Note: I received this book through NetGalley from the publisher, Penguin Random House UK/Andersen Press, in exchange for an honest review.
When troubled, quiet Ben begins at the ruthlessly competitive Cottesmore House, school to the richest, most privileged boys, he is befriended by Hobie: the wealthy class bully, product of monstrous indulgence and intense parental ambition.
Hobie is drawn to Ben because he can see the Otherlife: a violent, mythic place where gods and monsters roam. Ben has unnerving visions of Thor and Odin, and of the giant beasts that will destroy them, as well as Loki, god of mischief. Hobie is desperate to be a part of it.
Well, this was a head-melter. Julia Gray brings in imagery from Norse mythology to weigh heavily on the main characters and reflect the main narrative of this twisty, yet engaging story.
The story is told from two perspectives and from two timelines. Ben, a quiet boy obsessed with Norse mythology, death and Metallica; his peer, Hobie, a brash have-everything, want-everything brat. We hear one side of the story from Ben in the present day, and the other from Hobie, set a few years ago.
The whole narrative is overshadowed by a sense of dread, that something happened that we aren’t privy to from the outset.
Both boys are under pressure from parents to succeed in a narrow, academic way: Ben, mainly from his mother, and Hobie, from his high society parents, who expect nothing less than excellence.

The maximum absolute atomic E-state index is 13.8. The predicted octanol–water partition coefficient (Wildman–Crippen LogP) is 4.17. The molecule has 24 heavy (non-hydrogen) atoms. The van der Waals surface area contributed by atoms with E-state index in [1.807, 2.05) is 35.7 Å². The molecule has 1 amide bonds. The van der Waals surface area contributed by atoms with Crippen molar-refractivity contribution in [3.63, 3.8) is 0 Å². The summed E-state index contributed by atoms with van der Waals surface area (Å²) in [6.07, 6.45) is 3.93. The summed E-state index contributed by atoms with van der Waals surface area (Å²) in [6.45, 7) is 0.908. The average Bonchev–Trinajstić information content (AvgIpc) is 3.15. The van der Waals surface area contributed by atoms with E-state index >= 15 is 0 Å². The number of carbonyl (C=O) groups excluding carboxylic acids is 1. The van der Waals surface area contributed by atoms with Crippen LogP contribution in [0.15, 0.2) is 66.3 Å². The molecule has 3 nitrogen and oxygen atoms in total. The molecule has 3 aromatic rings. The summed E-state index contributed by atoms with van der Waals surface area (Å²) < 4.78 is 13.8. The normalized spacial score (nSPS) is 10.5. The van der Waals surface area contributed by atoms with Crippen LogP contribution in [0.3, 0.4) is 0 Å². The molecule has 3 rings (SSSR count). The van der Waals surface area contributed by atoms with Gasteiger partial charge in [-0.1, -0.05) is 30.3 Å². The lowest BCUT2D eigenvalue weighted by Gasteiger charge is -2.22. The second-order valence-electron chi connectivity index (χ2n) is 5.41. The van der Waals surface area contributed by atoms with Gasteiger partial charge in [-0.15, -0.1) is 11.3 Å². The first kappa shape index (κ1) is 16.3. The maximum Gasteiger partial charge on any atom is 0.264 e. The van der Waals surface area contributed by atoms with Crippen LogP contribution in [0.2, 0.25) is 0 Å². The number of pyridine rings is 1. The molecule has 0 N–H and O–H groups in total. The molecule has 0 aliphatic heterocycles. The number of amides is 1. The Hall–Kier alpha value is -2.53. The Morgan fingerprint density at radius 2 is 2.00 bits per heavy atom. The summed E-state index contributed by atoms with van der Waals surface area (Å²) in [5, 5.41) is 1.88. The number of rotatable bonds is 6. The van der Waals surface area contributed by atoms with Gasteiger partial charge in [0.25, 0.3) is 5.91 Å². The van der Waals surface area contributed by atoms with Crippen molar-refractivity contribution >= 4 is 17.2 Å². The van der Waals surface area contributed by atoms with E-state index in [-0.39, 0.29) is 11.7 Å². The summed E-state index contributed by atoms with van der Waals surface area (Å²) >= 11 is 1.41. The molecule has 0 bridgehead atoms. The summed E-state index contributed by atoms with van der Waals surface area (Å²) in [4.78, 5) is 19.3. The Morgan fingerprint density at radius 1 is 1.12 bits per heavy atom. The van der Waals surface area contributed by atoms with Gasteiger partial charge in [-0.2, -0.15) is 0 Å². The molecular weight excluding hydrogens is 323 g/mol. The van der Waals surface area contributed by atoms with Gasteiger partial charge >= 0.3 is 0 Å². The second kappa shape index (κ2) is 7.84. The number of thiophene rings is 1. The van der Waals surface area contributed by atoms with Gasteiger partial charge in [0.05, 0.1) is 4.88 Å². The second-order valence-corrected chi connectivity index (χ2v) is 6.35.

The cast of characters is rounded out by an intriguing and well-written litany of roles. Zara, Hobie’s little sister and object of his constant bullying, is a character you really empathise with. Jason, Ben and Hobie’s tutor, is a mysterious and enigmatic presence, while providing the focus of the main mystery element of the novel.
The most jarring, yet enjoyable aspect of this novel is the difference between the two perspectives. Ben’s narration is dreamy and despairing, heavily influenced by ancient Norse stories as he is plagued with visions of Thor, Loki, Odin et al. The highlight then is Hobie’s narrative. The kid that has it all wants nothing more than to make everyone in his life miserable. He bullies his friends, his sisters, plays pranks on his mother and rejects the food provided for him by the family’s maid. Despite all these repulsive traits, he seems to care for Ben, leaving the reader conflicted as to how to feel for Hobie.
That’s the main grab here: you feel for Ben and Hobie. Ben struggles to cope with stress and headaches and misguided guilt, while Hobie seems to be intent on a mindless destructive rampage, with no real objective.
The Otherlife is an unusual read, but a rewarding one. The interweaving of Norse mythology is seamless, especially where it lines up with the main narrative. The book is also written in a way that keeps you guessing as to where it’s going. With that element of something more sinister in the background looming throughout, it put i me in mind of We Were Liars, where we similarly learn not to trust our narrators. I came to this expecting something of a fantasy, what with the involvement of currently popular Norse mythology, but I was fascinated to instead plunge into the darker minds of Ben and Hobie.